Interior Color: Gray
Model: E-Series Van
Warranty: Vehicle does NOT have an existing warranty
Number of doors: 3
Exterior Color: White
Cincinnati, OH, United States
Consumer Reports has released its Annual Auto Reliability Survey and the results are, in a word, interesting. While we already covered the score-damaging effects of infotainment systems, there's another big angle to the data that's getting some attention - the utterly dismal scores of the Detroit Three's small car offerings.
The turbocharged Dodge Dart and Chevrolet Cruze, as well as the Ford Fiesta were their respective brands' lowest-scoring models, a stat that's made worse by the fact that the American automakers finished 25th, 21st and 23rd, respectively.
That's not acceptable for The Detroit Free Press' auto critic, Mark Phelan, who has penned a scathing critique of the D3's small car reliability scores, arguing that GM, Ford and Chrysler are "out of excuses."
Trucks have towing capacity, EVs have driving range and performance cars have Nürburgring lap times. What do all three have in common? They should all be taken with a grain of salt. Currently, there is no sanctioned way to record lap times or verify production-spec cars - a lesson we recently learned with the 2015 Nissan GT-R Nismo - and until there is a way to do so (and there probably never will be), we'll never officially know the actual time it took for Ford to lap the 'Ring with its ultra-powerful Shelby GT500.
After posting a Ford-made video of a 2013 GT500 running around the 'Ring, the guys over at SVTPerformance.com (an enthusiasts forum not affiliated with Ford or SVT) wanted more answers. They got in touch with Ford's Global Performance Vehicle Chief Engineer Jamal Hameedi, who said until there is a way to verify the times and inspect the cars, Ford will not get involved with lap-time wars. In the email, Hameedi pointed out that the 'Ring is a useful tool in that it allows a wide spectrum of track conditions, but until there is a governed way to record times, there is no way to accurately compare cars head-to-head.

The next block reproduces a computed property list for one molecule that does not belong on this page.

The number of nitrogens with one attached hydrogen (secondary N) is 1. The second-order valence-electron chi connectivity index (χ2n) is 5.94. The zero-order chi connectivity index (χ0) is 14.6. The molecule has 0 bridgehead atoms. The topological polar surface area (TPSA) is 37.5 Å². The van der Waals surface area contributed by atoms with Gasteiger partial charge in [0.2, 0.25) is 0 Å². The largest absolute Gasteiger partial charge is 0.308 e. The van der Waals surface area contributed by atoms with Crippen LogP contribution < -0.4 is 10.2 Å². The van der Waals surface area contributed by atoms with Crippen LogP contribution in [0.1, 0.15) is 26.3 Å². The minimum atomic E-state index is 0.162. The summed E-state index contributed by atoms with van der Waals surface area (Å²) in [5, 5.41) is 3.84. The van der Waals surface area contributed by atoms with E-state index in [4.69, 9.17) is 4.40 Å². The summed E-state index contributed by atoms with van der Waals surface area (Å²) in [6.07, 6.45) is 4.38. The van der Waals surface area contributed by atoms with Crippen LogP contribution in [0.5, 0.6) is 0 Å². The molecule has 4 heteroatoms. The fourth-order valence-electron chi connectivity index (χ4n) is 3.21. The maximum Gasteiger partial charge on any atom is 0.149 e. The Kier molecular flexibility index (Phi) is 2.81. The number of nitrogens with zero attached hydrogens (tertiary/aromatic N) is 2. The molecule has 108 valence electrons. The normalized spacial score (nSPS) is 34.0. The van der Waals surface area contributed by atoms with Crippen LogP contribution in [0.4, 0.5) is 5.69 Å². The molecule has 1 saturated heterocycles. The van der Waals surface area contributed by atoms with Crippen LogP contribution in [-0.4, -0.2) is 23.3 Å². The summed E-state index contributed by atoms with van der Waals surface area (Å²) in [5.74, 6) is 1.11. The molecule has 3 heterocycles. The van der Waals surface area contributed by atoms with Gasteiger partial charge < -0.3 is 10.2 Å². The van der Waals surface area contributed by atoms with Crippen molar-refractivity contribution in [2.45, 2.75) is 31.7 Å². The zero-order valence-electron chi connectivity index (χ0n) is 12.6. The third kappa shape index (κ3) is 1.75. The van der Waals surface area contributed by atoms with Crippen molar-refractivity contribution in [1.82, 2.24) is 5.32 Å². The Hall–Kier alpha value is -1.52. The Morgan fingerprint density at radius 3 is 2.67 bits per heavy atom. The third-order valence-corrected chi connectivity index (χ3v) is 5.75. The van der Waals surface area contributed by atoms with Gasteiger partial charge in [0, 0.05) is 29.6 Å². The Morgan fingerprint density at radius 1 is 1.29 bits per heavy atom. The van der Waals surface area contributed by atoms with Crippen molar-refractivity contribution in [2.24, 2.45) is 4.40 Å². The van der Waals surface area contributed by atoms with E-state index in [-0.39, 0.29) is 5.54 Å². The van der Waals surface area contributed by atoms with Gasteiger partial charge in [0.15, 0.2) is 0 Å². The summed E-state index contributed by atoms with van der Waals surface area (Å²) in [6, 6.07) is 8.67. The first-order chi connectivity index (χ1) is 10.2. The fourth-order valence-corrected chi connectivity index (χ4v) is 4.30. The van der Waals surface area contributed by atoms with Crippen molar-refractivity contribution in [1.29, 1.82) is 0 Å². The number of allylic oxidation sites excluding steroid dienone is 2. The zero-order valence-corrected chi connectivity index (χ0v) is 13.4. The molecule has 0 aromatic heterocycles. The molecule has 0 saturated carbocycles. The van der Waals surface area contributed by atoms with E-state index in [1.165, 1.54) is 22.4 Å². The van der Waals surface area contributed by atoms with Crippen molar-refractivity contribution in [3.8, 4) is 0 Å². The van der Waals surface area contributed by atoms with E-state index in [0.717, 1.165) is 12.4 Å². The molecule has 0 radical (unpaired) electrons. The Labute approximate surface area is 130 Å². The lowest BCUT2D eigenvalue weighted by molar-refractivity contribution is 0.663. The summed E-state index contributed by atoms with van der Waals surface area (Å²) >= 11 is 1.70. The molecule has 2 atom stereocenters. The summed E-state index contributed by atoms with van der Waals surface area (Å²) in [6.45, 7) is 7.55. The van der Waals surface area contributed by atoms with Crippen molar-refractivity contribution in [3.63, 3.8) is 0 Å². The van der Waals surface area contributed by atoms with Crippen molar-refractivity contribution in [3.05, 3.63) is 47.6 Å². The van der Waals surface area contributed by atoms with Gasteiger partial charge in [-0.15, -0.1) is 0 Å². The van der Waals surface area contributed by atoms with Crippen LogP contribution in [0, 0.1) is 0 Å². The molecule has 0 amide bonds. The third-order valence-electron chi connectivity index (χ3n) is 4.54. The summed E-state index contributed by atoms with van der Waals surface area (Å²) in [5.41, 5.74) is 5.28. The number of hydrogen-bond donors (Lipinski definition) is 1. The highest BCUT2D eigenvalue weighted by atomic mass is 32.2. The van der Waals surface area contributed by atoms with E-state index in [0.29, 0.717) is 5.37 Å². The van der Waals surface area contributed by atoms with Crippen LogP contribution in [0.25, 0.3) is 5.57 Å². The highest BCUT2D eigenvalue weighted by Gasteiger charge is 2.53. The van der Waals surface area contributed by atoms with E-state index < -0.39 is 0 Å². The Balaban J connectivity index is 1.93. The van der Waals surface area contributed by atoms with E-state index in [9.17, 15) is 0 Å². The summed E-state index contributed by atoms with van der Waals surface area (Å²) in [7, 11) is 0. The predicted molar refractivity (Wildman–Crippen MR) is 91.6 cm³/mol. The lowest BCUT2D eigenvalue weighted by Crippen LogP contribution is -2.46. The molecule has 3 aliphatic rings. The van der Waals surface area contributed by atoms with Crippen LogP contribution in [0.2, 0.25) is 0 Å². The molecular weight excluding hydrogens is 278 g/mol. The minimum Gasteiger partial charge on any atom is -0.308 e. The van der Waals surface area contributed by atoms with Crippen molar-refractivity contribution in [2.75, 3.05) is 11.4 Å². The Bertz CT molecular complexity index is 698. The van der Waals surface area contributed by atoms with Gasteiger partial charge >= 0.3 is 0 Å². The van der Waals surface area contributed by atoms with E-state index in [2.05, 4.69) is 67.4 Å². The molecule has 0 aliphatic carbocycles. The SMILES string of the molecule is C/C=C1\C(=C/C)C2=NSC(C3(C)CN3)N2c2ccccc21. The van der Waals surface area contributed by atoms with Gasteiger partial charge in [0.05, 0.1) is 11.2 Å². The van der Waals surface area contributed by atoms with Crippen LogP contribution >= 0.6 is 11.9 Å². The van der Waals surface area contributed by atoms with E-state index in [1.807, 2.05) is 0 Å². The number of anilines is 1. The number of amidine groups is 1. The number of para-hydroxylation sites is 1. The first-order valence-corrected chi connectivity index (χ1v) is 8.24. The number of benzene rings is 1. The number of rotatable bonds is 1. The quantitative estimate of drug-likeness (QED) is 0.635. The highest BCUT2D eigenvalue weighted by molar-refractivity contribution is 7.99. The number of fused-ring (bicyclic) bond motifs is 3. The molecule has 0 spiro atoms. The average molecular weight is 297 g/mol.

And as much as some may not like it, Hameedi speaks the truth. It really isn't possible to compare times from one car to another, unless those cars were lapping the same track at the same time with the same driver. Not that any of this means there won't be continuous wars by fans and manufacturers alike... in other words, feel free to voice your opinions in the Comments below.
With July 4th just around the corner, what better time could there be for Cars.com to announce that the Ford F-150 is the Most American car of 2013? This may be especially true since it was the Toyota Camry, a car produced by a company based in Japan, that had held the top spot from 2009 to 2012.
Cars.com compiles its Most American list by considering the amount of parts each vehicle uses that come from America, where it's final assembly takes place and how many units per year are sold. "While the assembly point and domestic parts content of the F-150 didn't change from 2012-2013, vehicle sales are responsible for bumping the F-150 to the top spot," according to Patrick Olsen, Editor-in-Chief of Cars.com.
As far as automakers go (as opposed to individual models), Toyota retains the top spot it held in 2012, with General Motors, Chrysler, Ford and Honda (in that order) rounding out the list. The motivation behind this list each year, according to Olsen, is "to help car shoppers understand that 'American-Made' extends beyond just the Detroit three" and because "a study we conducted in 2012 indicated that 25 percent of shoppers surveyed preferred to buy American."